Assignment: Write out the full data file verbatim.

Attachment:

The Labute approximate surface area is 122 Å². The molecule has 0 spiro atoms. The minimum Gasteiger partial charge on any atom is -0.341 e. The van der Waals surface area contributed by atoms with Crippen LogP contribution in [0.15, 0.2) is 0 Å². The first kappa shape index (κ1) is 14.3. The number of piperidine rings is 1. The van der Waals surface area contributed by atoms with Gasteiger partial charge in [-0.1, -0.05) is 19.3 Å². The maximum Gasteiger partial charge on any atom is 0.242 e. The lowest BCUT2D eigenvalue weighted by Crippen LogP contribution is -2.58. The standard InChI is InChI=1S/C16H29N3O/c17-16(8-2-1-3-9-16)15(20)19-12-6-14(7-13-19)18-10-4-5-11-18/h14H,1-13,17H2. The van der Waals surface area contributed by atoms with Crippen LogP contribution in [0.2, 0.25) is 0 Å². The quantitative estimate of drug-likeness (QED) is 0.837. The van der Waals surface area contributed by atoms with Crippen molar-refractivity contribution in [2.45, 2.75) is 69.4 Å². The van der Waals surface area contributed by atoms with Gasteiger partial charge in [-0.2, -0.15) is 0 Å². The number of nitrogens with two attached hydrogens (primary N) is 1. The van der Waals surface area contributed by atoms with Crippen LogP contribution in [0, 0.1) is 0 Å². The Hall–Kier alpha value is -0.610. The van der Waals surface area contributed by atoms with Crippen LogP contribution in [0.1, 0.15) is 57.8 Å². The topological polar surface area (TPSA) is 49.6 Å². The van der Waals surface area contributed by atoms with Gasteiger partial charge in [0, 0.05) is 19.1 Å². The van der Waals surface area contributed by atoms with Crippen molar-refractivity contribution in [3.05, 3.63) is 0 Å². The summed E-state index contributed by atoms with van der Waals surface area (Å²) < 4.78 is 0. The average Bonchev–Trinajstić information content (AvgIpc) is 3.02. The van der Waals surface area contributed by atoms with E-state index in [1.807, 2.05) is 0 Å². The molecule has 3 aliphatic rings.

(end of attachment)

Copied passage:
The Labute approximate surface area is 122 Å². The molecule has 0 spiro atoms. The minimum Gasteiger partial charge on any atom is -0.341 e. The van der Waals surface area contributed by atoms with Crippen LogP contribution in [0.15, 0.2) is 0 Å². The first kappa shape index (κ1) is 14.3. The number of piperidine rings is 1. The van der Waals surface area contributed by atoms with Gasteiger partial charge in [-0.1, -0.05) is 19.3 Å². The maximum Gasteiger partial charge on any atom is 0.242 e. The lowest BCUT2D eigenvalue weighted by Crippen LogP contribution is -2.58. The standard InChI is InChI=1S/C16H29N3O/c17-16(8-2-1-3-9-16)15(20)19-12-6-14(7-13-19)18-10-4-5-11-18/h14H,1-13,17H2. The van der Waals surface area contributed by atoms with Crippen LogP contribution in [0.2, 0.25) is 0 Å². The quantitative estimate of drug-likeness (QED) is 0.837. The van der Waals surface area contributed by atoms with Crippen molar-refractivity contribution in [2.45, 2.75) is 69.4 Å². The van der Waals surface area contributed by atoms with Gasteiger partial charge in [-0.2, -0.15) is 0 Å². The number of nitrogens with two attached hydrogens (primary N) is 1. The van der Waals surface area contributed by atoms with Crippen LogP contribution in [0, 0.1) is 0 Å². The Hall–Kier alpha value is -0.610. The van der Waals surface area contributed by atoms with Crippen LogP contribution in [0.1, 0.15) is 57.8 Å². The topological polar surface area (TPSA) is 49.6 Å². The van der Waals surface area contributed by atoms with Gasteiger partial charge in [0, 0.05) is 19.1 Å². The van der Waals surface area contributed by atoms with Crippen molar-refractivity contribution in [3.05, 3.63) is 0 Å². The summed E-state index contributed by atoms with van der Waals surface area (Å²) < 4.78 is 0. The average Bonchev–Trinajstić information content (AvgIpc) is 3.02. The van der Waals surface area contributed by atoms with E-state index in [1.807, 2.05) is 0 Å². The molecule has 3 aliphatic rings.